Northcutt lectures focus on mind, heart, and preparation of the expositor

FORT WORTH, Texas (SWBTS)-There is no true expositional preaching void of an exalted view of Scripture, R. Kent Hughes, senior pastor emeritus of College Church in Wheaton, Ill., said in the opening of the 2007 Northcutt Lecture series at Southwestern Seminary, Aug. 30-31.
“(Expository preaching) will only flourish when the preacher believes that Scripture is wholly inerrant, totally sufficient and massively potent,” Hughes said.
Deuteronomy 32:46-47 and Matthew 4 demonstrate that Moses and Jesus saw God’s word as life and sustenance. “What the preacher believes about Scripture is everything,” Hughes said.
Hughes, editor and contributor to the projected 50-volume “Preaching the Word” expository series, expressed concern about “the contemporary slide to dys-exposition.” The term “dys-exposition” refers to the trend of many preachers who depart from the text and never return.
Hughes identified several abuses of Scripture associated with this type of preaching, including taking the text out of context, moralizing the text and attempting to preach where the text is silent. Using a “homiletics of consensus,” which focuses on the congregation’s felt needs, fails to realize that “their deepest needs are far deeper than their perceived needs,” he said. 
He believes that preachers succumb to the practice of dys-exposition for several reasons, including “homiletical sloth” and a belief that the text is not sufficient to connect with the audience.  Hughes challenged those who teach the Bible to reject such approaches to preaching and gave reasons why expositional preaching is necessary. 
“Word and Spirit are inseparable. When the word of God is expounded, the Spirit speaks,” said Hughes. John 3:34 and 2 Timothy 3:16 describe the connectedness between the word and Spirit. 
He also pointed out that both apostolic and reformational preaching were expositional. “It was taken for granted that all biblical preaching was expository preaching,” Hughes said.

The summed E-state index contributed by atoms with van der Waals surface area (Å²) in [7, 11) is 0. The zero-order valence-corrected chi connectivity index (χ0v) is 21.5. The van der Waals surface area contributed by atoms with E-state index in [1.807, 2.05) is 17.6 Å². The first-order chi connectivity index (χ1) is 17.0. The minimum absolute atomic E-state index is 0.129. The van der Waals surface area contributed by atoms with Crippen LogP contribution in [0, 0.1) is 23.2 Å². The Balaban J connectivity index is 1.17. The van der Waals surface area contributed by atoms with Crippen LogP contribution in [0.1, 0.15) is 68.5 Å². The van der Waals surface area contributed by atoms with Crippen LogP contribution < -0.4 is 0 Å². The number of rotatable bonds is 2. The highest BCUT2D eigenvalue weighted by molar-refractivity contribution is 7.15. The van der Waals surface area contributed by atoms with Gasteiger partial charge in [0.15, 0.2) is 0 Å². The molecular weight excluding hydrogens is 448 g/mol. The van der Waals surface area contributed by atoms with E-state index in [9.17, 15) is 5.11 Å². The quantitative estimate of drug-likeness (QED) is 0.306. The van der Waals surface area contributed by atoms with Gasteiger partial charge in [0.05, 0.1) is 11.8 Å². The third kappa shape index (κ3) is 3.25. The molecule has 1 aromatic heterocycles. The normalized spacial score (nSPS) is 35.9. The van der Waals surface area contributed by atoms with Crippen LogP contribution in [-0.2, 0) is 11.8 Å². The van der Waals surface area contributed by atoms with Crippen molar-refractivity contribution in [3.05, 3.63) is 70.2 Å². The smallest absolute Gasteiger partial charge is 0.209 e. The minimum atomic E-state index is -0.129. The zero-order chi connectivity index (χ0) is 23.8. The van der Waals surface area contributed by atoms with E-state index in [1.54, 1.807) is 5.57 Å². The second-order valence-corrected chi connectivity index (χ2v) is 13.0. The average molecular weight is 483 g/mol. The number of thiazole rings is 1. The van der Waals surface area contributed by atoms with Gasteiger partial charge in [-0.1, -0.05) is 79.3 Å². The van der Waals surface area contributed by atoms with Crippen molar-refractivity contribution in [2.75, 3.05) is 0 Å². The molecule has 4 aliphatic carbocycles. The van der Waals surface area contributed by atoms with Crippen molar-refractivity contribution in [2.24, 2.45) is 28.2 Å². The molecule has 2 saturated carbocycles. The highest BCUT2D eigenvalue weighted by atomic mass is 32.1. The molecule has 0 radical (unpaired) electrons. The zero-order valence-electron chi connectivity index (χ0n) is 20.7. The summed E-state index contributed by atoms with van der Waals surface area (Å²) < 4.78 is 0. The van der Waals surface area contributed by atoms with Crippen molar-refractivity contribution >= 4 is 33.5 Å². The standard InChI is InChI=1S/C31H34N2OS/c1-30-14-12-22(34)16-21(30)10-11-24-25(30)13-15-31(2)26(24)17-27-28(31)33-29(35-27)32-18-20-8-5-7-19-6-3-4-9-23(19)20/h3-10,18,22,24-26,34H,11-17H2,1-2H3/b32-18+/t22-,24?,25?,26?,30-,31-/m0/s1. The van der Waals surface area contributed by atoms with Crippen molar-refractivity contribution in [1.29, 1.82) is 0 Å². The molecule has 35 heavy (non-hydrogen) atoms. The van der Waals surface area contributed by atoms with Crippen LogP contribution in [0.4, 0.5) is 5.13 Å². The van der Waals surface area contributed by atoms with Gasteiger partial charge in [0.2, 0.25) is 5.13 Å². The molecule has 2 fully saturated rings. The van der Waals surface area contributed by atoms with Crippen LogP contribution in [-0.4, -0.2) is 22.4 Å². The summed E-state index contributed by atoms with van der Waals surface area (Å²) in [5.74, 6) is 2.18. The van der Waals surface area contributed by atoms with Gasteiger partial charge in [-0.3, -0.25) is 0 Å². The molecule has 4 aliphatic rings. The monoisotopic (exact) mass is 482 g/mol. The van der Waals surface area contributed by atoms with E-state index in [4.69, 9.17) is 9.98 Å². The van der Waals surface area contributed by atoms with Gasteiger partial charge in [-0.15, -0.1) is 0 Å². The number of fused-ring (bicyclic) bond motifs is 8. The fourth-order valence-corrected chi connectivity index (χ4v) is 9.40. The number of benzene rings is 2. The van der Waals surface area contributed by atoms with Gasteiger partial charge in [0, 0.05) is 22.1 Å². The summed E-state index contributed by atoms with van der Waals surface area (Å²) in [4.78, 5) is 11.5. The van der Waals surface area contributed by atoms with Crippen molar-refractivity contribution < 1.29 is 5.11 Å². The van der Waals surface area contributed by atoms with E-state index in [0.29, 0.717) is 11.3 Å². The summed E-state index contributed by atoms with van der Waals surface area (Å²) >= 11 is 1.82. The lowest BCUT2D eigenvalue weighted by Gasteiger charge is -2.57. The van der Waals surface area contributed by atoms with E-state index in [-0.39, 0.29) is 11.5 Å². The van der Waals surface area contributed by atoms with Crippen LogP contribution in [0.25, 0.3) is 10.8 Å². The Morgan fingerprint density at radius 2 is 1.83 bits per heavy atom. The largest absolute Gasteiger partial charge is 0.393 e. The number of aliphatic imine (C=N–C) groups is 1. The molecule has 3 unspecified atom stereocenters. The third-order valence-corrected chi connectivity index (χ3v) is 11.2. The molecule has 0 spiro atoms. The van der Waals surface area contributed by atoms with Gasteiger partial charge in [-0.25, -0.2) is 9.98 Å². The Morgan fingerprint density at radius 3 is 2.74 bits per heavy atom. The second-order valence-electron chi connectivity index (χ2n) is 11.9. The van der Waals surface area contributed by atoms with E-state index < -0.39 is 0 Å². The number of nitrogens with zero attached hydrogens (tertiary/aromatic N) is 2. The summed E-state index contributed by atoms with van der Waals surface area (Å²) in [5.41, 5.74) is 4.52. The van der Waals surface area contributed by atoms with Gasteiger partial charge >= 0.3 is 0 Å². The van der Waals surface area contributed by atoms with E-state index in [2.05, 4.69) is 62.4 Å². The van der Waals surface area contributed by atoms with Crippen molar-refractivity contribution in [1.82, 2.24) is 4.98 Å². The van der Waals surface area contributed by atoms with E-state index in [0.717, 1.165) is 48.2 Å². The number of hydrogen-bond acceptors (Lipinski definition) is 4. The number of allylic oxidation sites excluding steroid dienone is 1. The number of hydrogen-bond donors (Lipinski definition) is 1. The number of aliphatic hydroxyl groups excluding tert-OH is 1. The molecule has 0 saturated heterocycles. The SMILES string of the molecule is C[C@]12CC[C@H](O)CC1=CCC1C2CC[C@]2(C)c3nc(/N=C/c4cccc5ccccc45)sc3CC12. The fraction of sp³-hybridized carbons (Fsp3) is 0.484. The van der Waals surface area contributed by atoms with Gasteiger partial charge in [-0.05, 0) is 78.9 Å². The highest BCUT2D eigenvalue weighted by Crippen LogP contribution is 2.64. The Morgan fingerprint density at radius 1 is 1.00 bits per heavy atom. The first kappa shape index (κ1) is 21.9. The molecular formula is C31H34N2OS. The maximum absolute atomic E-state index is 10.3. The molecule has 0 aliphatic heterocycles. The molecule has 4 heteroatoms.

Hughes concluded by sharing the personal benefits of sequential expository preaching. “You will preach texts you would never preach if they were possible to avoid,” he said. Additionally, preachers would never have to fret about what to preach on Sunday, and they would be forced to grow as theologians.
In his second lecture, Hughes used an interactive question-and-answer format to discuss how a preacher should prepare an expository sermon. His systematic process for expository preaching begins with working out the theme of the entire book and dividing the book into homiletical sections. “When you understand what the book is about, then your texts will take on great vibrancy,” he said.
Many preachers struggle with laziness when it comes to preparing their sermons, but preaching is not rocket science, according to Hughes. “We can be good preachers, but it takes work,” he said.
Hughes discussed his approach to using illustrations in a sermon and provided a handout with excerpts from his book entitled “1001 Great Stories & Quotes.” “We must also keep before us the understanding that when people remember an illustration but not the truth it illustrated, we have failed,” he said.
“Where there is no passion, there is no preaching,” Hughes said in his third lecture, which emphasized the character and zeal of the preacher. He encouraged individuals to make sure their passion matches their personality and is directed by the Holy Spirit.
“What we preach has to come through our souls,” Hughes said. “Let it be said of us, ‘His sermon was like thunder because his life was like lightning.’”
Hughes received his Masters of Divinity from Talbot Seminary and his Doctor of Ministry from Trinity Evangelical Divinity School. He has authored 30 books, including the best-selling “Disciplines of a Godly Man.”
The Jesse and Fannie Northcutt Lectures on Preaching and Pastoral Ministries were established in 1976 by the board of trustees. They have been funded by gifts from benefactors, friends and family. Northcutt served as a professor, dean and vice president at Southwestern Seminary from 1938-1979.
Recordings of Hughes’ first lecture during Southwestern’s chapel service may be viewed, listened to or downloaded through the seminary’s Web site, Copies of the second and third lectures are available on CD for a nominal fee through the Media Services Office.

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